When people are offered a range of drink options, they are more likely to choose a non-alcoholic drink if there are more of them available than alcoholic drinks, a new study finds.
When people were offered eight drink options, they were 48% more likely to choose a non-alcoholic drink when the proportion of non-alcoholic drink options increased from four (50%) to six (75%). When the proportion of non-alcoholic drink options dropped from four to two (25%), participants were 46% less likely to select a non-alcoholic drink.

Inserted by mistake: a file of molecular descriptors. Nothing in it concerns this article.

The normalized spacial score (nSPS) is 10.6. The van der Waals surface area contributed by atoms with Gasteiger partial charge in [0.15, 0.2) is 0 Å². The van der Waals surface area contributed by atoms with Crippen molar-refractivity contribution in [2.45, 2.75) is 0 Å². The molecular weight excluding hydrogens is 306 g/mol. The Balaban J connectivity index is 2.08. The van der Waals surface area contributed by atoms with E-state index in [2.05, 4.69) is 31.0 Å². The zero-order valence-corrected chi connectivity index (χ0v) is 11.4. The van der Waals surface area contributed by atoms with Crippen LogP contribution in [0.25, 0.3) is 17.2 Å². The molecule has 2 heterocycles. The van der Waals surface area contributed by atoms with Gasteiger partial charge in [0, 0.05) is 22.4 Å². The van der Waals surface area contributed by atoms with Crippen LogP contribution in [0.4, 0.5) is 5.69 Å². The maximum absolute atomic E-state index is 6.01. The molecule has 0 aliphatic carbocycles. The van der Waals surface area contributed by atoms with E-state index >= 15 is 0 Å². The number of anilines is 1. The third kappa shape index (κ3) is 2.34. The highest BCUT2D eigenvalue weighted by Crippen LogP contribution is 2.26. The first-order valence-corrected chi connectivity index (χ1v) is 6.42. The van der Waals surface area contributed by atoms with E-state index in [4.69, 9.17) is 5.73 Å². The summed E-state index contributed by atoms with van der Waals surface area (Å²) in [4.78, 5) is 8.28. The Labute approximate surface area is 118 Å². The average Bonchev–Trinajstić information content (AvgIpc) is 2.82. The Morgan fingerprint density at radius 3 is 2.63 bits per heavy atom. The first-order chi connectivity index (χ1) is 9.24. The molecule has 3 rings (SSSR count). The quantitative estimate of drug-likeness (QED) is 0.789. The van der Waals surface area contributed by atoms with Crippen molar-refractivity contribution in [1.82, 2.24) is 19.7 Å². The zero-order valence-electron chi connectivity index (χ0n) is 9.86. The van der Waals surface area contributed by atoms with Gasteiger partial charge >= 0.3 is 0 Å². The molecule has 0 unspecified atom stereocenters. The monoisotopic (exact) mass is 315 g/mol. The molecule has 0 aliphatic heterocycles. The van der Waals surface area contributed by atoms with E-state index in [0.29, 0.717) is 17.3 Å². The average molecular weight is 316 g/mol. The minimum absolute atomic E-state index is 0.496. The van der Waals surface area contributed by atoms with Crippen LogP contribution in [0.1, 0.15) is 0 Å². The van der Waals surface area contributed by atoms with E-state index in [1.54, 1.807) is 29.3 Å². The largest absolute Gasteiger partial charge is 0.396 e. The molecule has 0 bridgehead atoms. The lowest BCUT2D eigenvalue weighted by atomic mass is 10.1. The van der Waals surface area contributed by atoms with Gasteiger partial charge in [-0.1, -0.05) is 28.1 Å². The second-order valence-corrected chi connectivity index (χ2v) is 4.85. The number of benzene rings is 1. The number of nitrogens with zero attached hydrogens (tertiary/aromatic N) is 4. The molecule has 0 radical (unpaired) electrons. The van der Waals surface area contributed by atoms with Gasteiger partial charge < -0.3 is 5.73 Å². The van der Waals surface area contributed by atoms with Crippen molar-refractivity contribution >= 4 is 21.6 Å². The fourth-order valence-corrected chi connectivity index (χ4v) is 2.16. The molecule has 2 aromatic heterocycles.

“Many licensed venues already offer several non-alcoholic options but these are often stored out of direct sight, for example in low-level fridges behind the bar,” lead author Anna Blackwell of the University of Bristol said in a news release. “Our results indicate that making these non-alcoholic products more visible to customers may influence them to make healthier choices.”